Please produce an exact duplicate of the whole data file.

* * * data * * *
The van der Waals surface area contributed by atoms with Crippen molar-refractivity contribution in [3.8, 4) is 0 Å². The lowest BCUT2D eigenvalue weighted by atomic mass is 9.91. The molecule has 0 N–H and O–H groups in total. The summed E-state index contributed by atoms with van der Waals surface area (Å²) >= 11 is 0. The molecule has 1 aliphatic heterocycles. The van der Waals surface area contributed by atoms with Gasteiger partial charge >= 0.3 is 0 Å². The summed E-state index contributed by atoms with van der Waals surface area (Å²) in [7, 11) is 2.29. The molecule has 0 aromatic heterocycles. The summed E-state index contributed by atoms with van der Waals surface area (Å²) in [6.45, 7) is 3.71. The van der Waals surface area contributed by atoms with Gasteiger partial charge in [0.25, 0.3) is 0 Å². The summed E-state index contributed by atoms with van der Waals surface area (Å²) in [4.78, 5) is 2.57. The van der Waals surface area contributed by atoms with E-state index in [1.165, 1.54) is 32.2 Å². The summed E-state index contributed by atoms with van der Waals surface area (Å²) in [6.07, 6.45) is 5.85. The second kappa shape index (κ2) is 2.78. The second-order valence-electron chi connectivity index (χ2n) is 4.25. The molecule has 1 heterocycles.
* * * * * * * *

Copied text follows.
The van der Waals surface area contributed by atoms with Crippen molar-refractivity contribution in [3.8, 4) is 0 Å². The lowest BCUT2D eigenvalue weighted by atomic mass is 9.91. The molecule has 0 N–H and O–H groups in total. The summed E-state index contributed by atoms with van der Waals surface area (Å²) >= 11 is 0. The molecule has 1 aliphatic heterocycles. The van der Waals surface area contributed by atoms with Gasteiger partial charge >= 0.3 is 0 Å². The summed E-state index contributed by atoms with van der Waals surface area (Å²) in [7, 11) is 2.29. The molecule has 0 aromatic heterocycles. The summed E-state index contributed by atoms with van der Waals surface area (Å²) in [6.45, 7) is 3.71. The van der Waals surface area contributed by atoms with Gasteiger partial charge in [0.25, 0.3) is 0 Å². The summed E-state index contributed by atoms with van der Waals surface area (Å²) in [4.78, 5) is 2.57. The van der Waals surface area contributed by atoms with E-state index in [1.165, 1.54) is 32.2 Å². The summed E-state index contributed by atoms with van der Waals surface area (Å²) in [6.07, 6.45) is 5.85. The second kappa shape index (κ2) is 2.78. The second-order valence-electron chi connectivity index (χ2n) is 4.25. The molecule has 1 heterocycles.